Jeremy Corbyn has proposed a plan to speed up Labour’s response to serious cases of antisemitism.
He wants them to be referred to a special panel that would have the power to expel members for discrimination against Jewish people.
The body would be made up of general secretary Jennie Formby and officers on the National Executive Committee (NEC).
But Jewish Labour MP Ruth Smeeth has told Sky News the process would still not be “independent” enough.
Mr Corbyn unveiled the proposal at a special shadow cabinet meeting on Monday afternoon, where he admitted current processes were “not good enough”.
He also published a second plan, which would give existing NEC antisemitism panels the power to impose a suspension or expulsion, with a right of appeal.
It is “wrong to deny there is antisemitism in the Labour Party”, he told his most senior frontbench colleagues at the meeting, adding: “We have to stand for a serious, anti-racist, inclusive socialism.”
He admitted that “some complaints have taken too long to deal with”, which he called “not good enough”.
His favoured plan will now be put to the NEC.
There have been complaints against 625 members for alleged antisemitism in the first six months of 2019.
Ms Smeeth, a Labour backbencher, said the proposal backed by Mr Corbyn “really isn’t enough”.
“The Jewish community has been clear they want an independent process,” she said.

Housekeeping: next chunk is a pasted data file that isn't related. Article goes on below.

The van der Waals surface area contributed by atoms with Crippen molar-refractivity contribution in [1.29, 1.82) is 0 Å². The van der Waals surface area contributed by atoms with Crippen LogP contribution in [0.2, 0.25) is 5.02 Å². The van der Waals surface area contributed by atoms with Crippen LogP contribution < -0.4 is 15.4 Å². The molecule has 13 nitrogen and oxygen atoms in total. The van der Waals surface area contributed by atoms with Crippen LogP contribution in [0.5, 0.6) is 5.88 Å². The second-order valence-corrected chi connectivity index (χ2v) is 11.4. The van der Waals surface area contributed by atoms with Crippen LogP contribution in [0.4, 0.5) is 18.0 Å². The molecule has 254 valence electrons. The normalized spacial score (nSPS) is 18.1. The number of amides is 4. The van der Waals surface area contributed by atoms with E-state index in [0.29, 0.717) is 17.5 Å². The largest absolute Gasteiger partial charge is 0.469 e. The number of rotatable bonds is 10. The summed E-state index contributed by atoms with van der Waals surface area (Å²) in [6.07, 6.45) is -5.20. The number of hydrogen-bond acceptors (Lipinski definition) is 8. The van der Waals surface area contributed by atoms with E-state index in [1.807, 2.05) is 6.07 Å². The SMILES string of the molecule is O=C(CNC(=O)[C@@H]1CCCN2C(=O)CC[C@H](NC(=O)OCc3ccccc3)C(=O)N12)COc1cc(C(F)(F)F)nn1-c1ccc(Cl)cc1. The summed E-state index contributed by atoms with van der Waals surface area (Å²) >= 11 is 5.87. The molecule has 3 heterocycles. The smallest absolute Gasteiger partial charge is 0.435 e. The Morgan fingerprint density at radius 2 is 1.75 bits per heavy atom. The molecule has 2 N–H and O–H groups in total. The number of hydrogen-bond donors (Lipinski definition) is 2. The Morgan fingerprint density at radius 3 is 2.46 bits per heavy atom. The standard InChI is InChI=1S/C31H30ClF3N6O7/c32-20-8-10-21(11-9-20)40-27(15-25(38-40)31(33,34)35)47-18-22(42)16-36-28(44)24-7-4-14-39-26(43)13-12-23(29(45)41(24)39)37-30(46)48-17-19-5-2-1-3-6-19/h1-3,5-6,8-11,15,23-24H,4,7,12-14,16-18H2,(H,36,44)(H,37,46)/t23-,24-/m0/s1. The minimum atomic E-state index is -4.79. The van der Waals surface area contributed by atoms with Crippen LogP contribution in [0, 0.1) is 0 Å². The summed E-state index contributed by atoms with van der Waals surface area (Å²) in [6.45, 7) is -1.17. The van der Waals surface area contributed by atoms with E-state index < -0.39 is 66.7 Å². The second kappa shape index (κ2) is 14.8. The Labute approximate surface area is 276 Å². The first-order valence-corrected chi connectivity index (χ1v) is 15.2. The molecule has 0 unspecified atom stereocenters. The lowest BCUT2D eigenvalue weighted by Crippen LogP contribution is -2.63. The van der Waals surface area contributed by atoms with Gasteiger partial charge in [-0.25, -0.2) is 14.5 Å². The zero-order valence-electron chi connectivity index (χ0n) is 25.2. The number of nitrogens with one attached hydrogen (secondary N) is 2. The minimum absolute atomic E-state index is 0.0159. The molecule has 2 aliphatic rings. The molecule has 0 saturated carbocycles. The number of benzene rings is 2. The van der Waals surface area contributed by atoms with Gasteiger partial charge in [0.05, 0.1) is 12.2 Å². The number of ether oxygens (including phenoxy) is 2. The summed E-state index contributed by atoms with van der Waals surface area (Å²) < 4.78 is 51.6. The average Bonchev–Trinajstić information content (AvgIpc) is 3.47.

“Not just for anti-Jewish hate but also for misogyny, for all form of hate crime and racism because none of us have any faith in the system whatsoever.”
Clive Lewis, a shadow frontbencher during most of Mr Corbyn’s leadership, called the idea a “step in the right direction”.
He told Sky News: “I don’t think there’s going to be a point when we can say, ‘Job’s a good-un, we can relax now, it’s all done’. I think this is going to be a constant process and I think with all forms of racism it requires constant vigilance.”
The Norwich South MP added: “A lot of people say that if you show any form of antisemitism – immediate expulsion.
“My issue with that is that as a party of anti-racism we’re not just about trying to change attitudes within our own party, we’re trying to change attitudes within wider society.
“So simply just pushing those people out, that cancer of antisemitism, without attempting to challenge it and educate people, I think is wrong.
“It’s not part of what the mission statement of being part of the Labour Party is about.”
Meanwhile, a meeting of Labour peers drew back from moving a motion of no confidence in Mr Corbyn’s leadership.
But a source said there was “unanimous support” for Baroness Hayter, who was sacked as a Brexit spokeswoman for comparing the “bunker mentality” of Mr Corbyn’s inner circle to the “last days of Hitler”.
The Labour leader has been under pressure since a series of whistleblowers claimed they were undermined in their efforts to tackle antisemitism in the party.
A party spokesperson responded by branding them “disaffected former officials” opposed to Mr Corbyn’s leadership who had “personal and political axes to grind”, casting doubt on their “credibility” as sources.
That prompted a furious revolt from around 200 people – including ex-aides to party leaders, special advisers and even a former member of the NEC – who accused the party of “smearing Jewish victims”.